Motor proteins such as myosins, dyneins, and kinesins are the engines of intracellular molecular transport. Kinesins in particular are seen as major movers in neurons as they have been implicated in microtubule-based transport in both axons and dendrites (1, 2). Kinesins form a rather large super family, and the individual superfamily proteins operate as motor molecules in various cell types with diverse cargoes. Given that transportation requirements are particularly demanding and complex in neurons, it does not come as a surprise that the highest diversity of kinesins is found in brain. In neurons, kinesin and dynein motor molecules have not only been implicated in intracellular axonal and dendritic transport, but also in neuronal pathfinding and migration (1). Given the various fundamental cellular functions they subserve in neurons, such mechanisms, should they become defective, also can be expected to contribute to onset or progression of neurological disorders.

Translation Initiation

In eukaryotic cells, the flow of information originates in the nucleus. Subsequent to its export into the cytoplasm, an mRNA may be translated in the perikaryal somatic region, or it may continue its travel to distant extrasomatic destinations for local on-site translation. These mechanisms may not be mutually exclusive for any given mRNA, but it is assumed that while en route, mRNAs are not actively translated. Many mRNAs, including those that are transported to and translated at extrasomatic target sites, are likely to be subject to specific translational control. Significant progress has been made in recent years in the functional dissection of translation initiation complexes and pathways (35), and it appears plausible, in view of such work, that translation initiation mechanisms play important roles in the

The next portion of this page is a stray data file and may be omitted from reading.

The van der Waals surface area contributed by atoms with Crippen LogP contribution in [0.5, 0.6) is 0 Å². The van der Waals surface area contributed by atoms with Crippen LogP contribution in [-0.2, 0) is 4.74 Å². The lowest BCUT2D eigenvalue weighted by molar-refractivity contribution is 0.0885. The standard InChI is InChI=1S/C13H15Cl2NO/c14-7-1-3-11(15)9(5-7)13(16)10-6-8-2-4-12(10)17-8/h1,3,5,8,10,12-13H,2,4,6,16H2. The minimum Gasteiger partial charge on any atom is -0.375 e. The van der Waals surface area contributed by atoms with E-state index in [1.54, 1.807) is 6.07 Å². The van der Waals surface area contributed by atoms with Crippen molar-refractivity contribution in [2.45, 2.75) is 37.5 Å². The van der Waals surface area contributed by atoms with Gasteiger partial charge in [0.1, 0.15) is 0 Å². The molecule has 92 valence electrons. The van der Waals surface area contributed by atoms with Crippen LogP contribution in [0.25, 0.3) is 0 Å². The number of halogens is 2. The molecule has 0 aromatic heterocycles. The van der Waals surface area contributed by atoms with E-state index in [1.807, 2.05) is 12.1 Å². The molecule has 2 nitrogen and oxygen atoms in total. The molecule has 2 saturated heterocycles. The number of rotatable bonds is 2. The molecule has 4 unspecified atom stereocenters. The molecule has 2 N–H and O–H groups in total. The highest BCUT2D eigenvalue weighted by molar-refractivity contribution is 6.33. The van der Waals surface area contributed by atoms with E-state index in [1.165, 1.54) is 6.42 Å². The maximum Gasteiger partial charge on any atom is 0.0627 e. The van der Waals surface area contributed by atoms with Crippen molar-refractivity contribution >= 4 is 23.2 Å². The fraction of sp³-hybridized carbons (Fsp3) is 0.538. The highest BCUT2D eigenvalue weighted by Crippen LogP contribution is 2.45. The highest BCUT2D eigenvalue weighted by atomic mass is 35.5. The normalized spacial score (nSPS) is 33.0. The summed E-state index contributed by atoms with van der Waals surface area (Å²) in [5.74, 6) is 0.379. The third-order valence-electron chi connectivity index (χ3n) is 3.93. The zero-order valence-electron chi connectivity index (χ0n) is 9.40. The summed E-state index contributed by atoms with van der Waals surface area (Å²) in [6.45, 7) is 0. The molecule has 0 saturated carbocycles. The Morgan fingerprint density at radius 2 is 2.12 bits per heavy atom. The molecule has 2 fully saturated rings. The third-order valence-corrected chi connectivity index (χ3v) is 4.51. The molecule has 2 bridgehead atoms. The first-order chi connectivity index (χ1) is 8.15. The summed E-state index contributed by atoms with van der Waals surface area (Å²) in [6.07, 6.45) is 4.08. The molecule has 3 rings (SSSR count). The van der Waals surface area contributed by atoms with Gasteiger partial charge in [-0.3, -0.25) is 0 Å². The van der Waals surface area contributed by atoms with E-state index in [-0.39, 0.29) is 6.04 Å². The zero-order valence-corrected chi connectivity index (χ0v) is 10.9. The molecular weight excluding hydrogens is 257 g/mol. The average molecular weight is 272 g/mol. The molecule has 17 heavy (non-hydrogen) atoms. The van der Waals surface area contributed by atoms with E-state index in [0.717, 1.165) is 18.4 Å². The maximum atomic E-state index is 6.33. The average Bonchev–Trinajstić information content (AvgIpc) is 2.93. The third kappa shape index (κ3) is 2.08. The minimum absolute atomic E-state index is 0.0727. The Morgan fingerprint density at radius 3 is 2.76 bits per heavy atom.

This paper is the introduction to the following papers, which were presented at the National Academy of Sciences colloquium, “Molecular Kinesis in Cellular Function and Plasticity,” held December 7–9, 2000, at the Arnold and Mabel Beckman Center in Irvine, CA.

  

To whom reprint requests should be addressed at: Department of Physiology and Pharmacology, State University of New York, Health Science Center, 450 Clarkson Avenue, Brooklyn, NY 11203. E-mail: tiedge@hscbklyn.edu.